All deforestation in orangutan habitat must be stopped immediately

Borneo orangutans in decline, official survey shows

Press release - August 22, 2017
Jakarta, 22 August 2017 - Greatly improved official orangutan survey figures released today provide a clearer picture of the plight of the species in Borneo, where the great apes are now thought to number only an estimated 0.13 to 0.47 individuals per square kilometer, down from the 2004 estimated density of around 0.45 to 0.76 per km2.

The new Orangutan Population and Habitat Viability Assessment, which the government says was carried out in much greater detail than ever before and over a larger area, found that of the 52 orangutan meta-populations surviving across Sumatra and Borneo, only around a third (38%) are expected to remain viable over a 100 to 500-year time frame. [1] Habitat destruction and fragmentation is the primary cause of the great ape’s decline. [2]

Last year, the International Union for Conservation of Nature (IUCN) placed the Borneo Orangutan in the “critically endangered” category following the devastating fires of 2015 which stemmed from forest clearance and peatland drainage carried out by plantation companies. [3] Orangutans are a protected species under Indonesian law.

Greenpeace Forest Campaigner Ratri Kusumohartono said:

“The government is clearly failing to protect Indonesia’s most iconic animal species, as companies continue to develop plantations in forests and peatland that are some of the last homes for orangutans. This report adds to the already compelling evidence that all deforestation in forests mapped as orangutan habitat must stop immediately.

For years, both palm oil and paper pulp industries have built canal networks across Indonesia’s vast peatlands to drain them for plantations. This peatland drainage is considered one of the important factors in Indonesia's 2015 fire crisis. President Joko Widodo stated in late 2015 that his Government would end the issuing of licences on peatland.

However, these measures have not been able to provide sufficient protection to orangutans, as companies continue their expansion in places like Sungai Putri, a 55 thousand hectare peatland forest that is home to between 800 and 1200 orangutans.

Early this year Greenpeace presented evidence that the Sungai Putri orangutan population, thought to be among the largest in Indonesia, is threatened by logging company PT Mohairson Pawan Khatulistiwa (MPK), who opened a new unlawful drainage canal on peatland. Whilst the Government claims to have stopped the development, the drainage canal remains in place and in the last two weeks some activities have restarted in this concession. [4]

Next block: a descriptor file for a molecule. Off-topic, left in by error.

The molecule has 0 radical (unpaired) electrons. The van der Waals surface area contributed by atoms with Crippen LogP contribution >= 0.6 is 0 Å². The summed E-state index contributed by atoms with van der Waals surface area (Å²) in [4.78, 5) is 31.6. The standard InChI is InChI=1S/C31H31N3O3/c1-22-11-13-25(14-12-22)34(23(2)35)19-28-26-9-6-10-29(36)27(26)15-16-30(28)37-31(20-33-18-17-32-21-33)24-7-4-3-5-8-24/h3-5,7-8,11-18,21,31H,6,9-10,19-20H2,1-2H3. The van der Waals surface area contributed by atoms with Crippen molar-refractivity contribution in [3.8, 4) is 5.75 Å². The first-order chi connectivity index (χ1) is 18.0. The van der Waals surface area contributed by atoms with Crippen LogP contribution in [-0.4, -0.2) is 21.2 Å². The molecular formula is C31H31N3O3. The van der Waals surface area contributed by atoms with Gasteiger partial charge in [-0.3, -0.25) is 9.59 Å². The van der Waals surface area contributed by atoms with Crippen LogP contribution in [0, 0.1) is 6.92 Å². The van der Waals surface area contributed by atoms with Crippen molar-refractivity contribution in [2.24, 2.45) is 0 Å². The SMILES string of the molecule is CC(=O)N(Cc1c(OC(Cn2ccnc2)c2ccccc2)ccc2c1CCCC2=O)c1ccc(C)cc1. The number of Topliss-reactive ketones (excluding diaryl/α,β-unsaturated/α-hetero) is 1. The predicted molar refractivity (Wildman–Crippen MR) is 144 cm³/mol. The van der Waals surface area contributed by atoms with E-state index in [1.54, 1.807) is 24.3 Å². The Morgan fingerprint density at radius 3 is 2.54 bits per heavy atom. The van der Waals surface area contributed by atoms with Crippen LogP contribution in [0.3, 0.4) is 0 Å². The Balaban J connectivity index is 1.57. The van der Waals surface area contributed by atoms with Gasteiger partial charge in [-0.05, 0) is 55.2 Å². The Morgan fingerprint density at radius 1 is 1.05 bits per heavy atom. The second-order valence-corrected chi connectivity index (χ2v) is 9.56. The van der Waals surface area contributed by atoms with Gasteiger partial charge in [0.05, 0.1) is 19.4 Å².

“No restoration progress has been made, while fires are already breaking across West Kalimantan. The Government must revoke the license of PT MPK immediately. Protecting this landscape is vital both for preventing the fires of the future and to save Indonesia’s crucial orangutan habitats”

The assessment released today takes into account around 16 million hectares of orangutan habitat across Borneo to calculate an estimated Borneo Orangutan population of 57,000, and improves on what experts say was an underestimate of 55,000 produced in 2004, when a more simplistic survey methodology was used over a smaller area of around 8 million hectares.

Notes to editor:

[1] ‘Kondisi Terkini Populasi dan Habitat Orangutan’ (‘Current Condition of Orangutan Population and Habitat’) -- Media release from Environment and Forestry Ministry, 22 August 2017.

[2] Indonesian Orangutan Conservation and Action Plan 2007-2017.

[3]Bornean orangutan declared ‘critically endangered’ as forests shrink

[4] Concrete action needed to protect critical peat landscape Sungai Putri, West Kalimantan.

Photos and video link:


Ratri Kusumohartono, Forest Campaigner Greenpeace Indonesia, tel: 08118003717, email

Sol Gosetti, Media Coordinator for Greenpeace Indonesia Forest Campaign, tel: 082122723571, email